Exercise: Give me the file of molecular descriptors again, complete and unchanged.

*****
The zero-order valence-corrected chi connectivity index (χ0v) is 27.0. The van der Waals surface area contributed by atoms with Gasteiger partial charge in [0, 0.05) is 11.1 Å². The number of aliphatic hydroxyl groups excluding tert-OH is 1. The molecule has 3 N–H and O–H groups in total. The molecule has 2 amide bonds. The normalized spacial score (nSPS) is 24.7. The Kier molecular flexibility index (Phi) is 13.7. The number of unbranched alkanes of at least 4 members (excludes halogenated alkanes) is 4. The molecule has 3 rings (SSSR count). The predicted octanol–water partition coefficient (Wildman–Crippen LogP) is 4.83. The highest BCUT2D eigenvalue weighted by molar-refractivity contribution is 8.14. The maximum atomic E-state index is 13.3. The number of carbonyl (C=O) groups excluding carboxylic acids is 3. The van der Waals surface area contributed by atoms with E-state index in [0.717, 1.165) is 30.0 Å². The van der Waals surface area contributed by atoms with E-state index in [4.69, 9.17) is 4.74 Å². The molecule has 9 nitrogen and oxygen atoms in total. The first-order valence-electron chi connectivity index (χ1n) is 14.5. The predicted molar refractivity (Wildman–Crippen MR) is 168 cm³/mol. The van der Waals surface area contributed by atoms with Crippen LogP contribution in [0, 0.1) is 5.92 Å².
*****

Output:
The zero-order valence-corrected chi connectivity index (χ0v) is 27.0. The van der Waals surface area contributed by atoms with Gasteiger partial charge in [0, 0.05) is 11.1 Å². The number of aliphatic hydroxyl groups excluding tert-OH is 1. The molecule has 3 N–H and O–H groups in total. The molecule has 2 amide bonds. The normalized spacial score (nSPS) is 24.7. The Kier molecular flexibility index (Phi) is 13.7. The number of unbranched alkanes of at least 4 members (excludes halogenated alkanes) is 4. The molecule has 3 rings (SSSR count). The predicted octanol–water partition coefficient (Wildman–Crippen LogP) is 4.83. The highest BCUT2D eigenvalue weighted by molar-refractivity contribution is 8.14. The maximum atomic E-state index is 13.3. The number of carbonyl (C=O) groups excluding carboxylic acids is 3. The van der Waals surface area contributed by atoms with E-state index in [0.717, 1.165) is 30.0 Å². The van der Waals surface area contributed by atoms with E-state index in [4.69, 9.17) is 4.74 Å². The molecule has 9 nitrogen and oxygen atoms in total. The first-order valence-electron chi connectivity index (χ1n) is 14.5. The predicted molar refractivity (Wildman–Crippen MR) is 168 cm³/mol. The van der Waals surface area contributed by atoms with Crippen LogP contribution in [0, 0.1) is 5.92 Å².